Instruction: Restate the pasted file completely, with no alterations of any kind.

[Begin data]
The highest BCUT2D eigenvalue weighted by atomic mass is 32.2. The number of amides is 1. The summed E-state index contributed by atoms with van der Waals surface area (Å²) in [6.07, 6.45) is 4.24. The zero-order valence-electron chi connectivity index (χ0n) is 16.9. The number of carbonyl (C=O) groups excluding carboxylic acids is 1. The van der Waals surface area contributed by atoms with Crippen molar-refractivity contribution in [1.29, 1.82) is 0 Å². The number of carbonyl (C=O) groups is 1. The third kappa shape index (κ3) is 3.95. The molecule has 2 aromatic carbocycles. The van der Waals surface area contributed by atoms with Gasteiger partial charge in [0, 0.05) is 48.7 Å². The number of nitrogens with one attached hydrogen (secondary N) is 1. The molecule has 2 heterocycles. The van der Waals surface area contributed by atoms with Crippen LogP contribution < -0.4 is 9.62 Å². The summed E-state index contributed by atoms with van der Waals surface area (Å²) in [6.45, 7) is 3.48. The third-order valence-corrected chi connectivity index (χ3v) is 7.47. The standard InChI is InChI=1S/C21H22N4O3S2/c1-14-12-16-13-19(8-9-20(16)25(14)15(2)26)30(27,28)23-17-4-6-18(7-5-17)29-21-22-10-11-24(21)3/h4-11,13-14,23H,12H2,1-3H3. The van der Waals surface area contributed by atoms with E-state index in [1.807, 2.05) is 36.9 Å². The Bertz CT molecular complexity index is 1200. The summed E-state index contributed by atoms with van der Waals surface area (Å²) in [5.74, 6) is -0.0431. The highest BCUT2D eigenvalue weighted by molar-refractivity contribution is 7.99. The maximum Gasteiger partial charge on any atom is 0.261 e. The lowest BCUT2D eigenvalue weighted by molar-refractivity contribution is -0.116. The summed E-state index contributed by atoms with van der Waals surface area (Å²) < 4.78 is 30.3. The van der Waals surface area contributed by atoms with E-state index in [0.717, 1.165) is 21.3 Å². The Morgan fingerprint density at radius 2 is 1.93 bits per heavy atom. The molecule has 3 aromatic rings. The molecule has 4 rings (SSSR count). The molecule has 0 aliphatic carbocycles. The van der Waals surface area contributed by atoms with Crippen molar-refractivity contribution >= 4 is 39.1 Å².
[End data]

The highest BCUT2D eigenvalue weighted by atomic mass is 32.2. The number of amides is 1. The summed E-state index contributed by atoms with van der Waals surface area (Å²) in [6.07, 6.45) is 4.24. The zero-order valence-electron chi connectivity index (χ0n) is 16.9. The number of carbonyl (C=O) groups excluding carboxylic acids is 1. The van der Waals surface area contributed by atoms with Crippen molar-refractivity contribution in [1.29, 1.82) is 0 Å². The number of carbonyl (C=O) groups is 1. The third kappa shape index (κ3) is 3.95. The molecule has 2 aromatic carbocycles. The van der Waals surface area contributed by atoms with Gasteiger partial charge in [0, 0.05) is 48.7 Å². The number of nitrogens with one attached hydrogen (secondary N) is 1. The molecule has 2 heterocycles. The van der Waals surface area contributed by atoms with Crippen LogP contribution < -0.4 is 9.62 Å². The summed E-state index contributed by atoms with van der Waals surface area (Å²) in [6.45, 7) is 3.48. The third-order valence-corrected chi connectivity index (χ3v) is 7.47. The standard InChI is InChI=1S/C21H22N4O3S2/c1-14-12-16-13-19(8-9-20(16)25(14)15(2)26)30(27,28)23-17-4-6-18(7-5-17)29-21-22-10-11-24(21)3/h4-11,13-14,23H,12H2,1-3H3. The van der Waals surface area contributed by atoms with E-state index in [1.807, 2.05) is 36.9 Å². The Bertz CT molecular complexity index is 1200. The summed E-state index contributed by atoms with van der Waals surface area (Å²) in [5.74, 6) is -0.0431. The highest BCUT2D eigenvalue weighted by molar-refractivity contribution is 7.99. The maximum Gasteiger partial charge on any atom is 0.261 e. The lowest BCUT2D eigenvalue weighted by molar-refractivity contribution is -0.116. The summed E-state index contributed by atoms with van der Waals surface area (Å²) < 4.78 is 30.3. The van der Waals surface area contributed by atoms with E-state index in [0.717, 1.165) is 21.3 Å². The Morgan fingerprint density at radius 2 is 1.93 bits per heavy atom. The molecule has 3 aromatic rings. The molecule has 4 rings (SSSR count). The molecule has 0 aliphatic carbocycles. The van der Waals surface area contributed by atoms with Crippen molar-refractivity contribution >= 4 is 39.1 Å².